Bristol Clean Air Zone delay possible

Part of Bristol City Centre will become a 'clean air zone'.

Bristol may need to introduce its Clean Air Zone (CAZ) later than planned.

After a series of delays submitting its plans to central government, Bristol City Council was ordered to have its system for charging polluting vehicles in place by 29 October this year.

But the local authority is still waiting for the Government to approve its proposals for a small CAZ in the city centre, and will agree a start date for the scheme after that, according to a council spokesperson.

The local authority did not confirm whether a delay might be necessary when asked by the Local Democracy Reporting Service.

But the page on the council’s Clean Air for Bristol website dedicated to the Clean Air Zone now says: “The earliest we would implement the zone is October 2021.”

The council estimates nearly 75,000 polluting vehicles a day will be charged to enter the small CAZ if it is approved by the Government.

A spokesperson for the local authority said the start date for the zone, when agreed, would give residents and businesses time to prepare for its introduction and get support.

But an opposition councillor has said the council’s silence on the scheme since it submitted its final plans in February has left residents and businesses in the dark and unable to plan.

Green councillor Ani Stafford-Townsend said newly elected councillors have not received a briefing on the CAZ despite repeated requests.

It has been five years since the council passed a motion from the Greens calling for a CAZ in Bristol, the member for Central ward added.

“In the meantime, residents and businesses are unable to plan, and people are dying and being failed by empty promises,” Cllr Stafford-Townsend said.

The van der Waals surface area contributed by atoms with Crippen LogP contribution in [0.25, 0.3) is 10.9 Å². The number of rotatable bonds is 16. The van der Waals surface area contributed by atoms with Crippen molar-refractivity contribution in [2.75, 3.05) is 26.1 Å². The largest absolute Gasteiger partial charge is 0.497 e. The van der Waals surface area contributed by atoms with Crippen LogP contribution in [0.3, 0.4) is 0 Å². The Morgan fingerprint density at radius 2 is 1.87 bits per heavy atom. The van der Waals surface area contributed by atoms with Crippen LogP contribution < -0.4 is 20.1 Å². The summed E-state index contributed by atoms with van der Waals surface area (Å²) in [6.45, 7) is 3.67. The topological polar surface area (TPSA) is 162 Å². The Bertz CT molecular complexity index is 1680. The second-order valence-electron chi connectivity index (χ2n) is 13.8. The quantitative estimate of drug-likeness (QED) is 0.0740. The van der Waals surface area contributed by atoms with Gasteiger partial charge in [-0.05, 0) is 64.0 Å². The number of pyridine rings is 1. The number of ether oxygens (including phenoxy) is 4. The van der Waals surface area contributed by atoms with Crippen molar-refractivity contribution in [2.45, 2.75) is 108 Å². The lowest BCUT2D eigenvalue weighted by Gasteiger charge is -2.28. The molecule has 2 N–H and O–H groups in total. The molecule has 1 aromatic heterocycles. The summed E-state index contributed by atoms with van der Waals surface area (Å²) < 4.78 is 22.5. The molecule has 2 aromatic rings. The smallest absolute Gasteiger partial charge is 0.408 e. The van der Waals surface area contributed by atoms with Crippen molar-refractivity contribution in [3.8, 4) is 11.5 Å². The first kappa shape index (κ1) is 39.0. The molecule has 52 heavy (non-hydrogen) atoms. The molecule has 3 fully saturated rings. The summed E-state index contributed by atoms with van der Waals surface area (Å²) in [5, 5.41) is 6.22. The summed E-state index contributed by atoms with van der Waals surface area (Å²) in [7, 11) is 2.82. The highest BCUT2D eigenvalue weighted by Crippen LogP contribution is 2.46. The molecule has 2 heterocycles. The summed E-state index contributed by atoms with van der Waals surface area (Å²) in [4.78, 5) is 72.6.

The zone will be smaller than first thought. Credit: Bristol City Council

It has been estimated that 300 people die each year as a result of air pollution in Bristol.

The Government ordered the council to reduce the city’s toxic NO2 levels to within legal limits as quickly as possible in 2017.

Bristol City Council did not respond to a request for an interview with the cabinet member responsible for the CAZ, city mayor Marvin Rees.

But a spokesperson said: “The council have submitted the Full Business Case for the Clean Air Zone to government for their approval.

“The final plans are currently being reviewed by the government’s Joint Air Quality Unit and we’re working closely with them to provide them with extra information and to finalise the timeline for the implementation of the Clean Air Zone.

“The Full Business Case contains plans for significant support for residents and businesses that might need help to switch to a cleaner vehicle or different way of travelling.

“After our final plans are approved we will agree a start date for the zone that gives residents and businesses time to prepare for its introduction and access the support available.’’

The council has sought permission from the Government to introduce a small CAZ.

Under the plans, polluting private cars, taxis and light goods vehicles (LGVs) would be charged £9 a day to enter a boot-shaped zone in the central city.

Larger vehicles – such as buses, coaches and heavy goods vehicles (HGVs) – that emit unacceptably high levels of pollutants, would be charged £100 a day.

Charges would only apply to diesel vehicles that are Euro 5 standard and below, so roughly 2014 and older, and to petrol vehicles that are Euro 3 and below, so about 2006 and older.

But some drivers of polluting cars would be able to apply for a one-year exemption before they have to start paying the fee, and others will not have to pay at all.

Credit: Amanda Cameron, The Local Democracy Reporting Service

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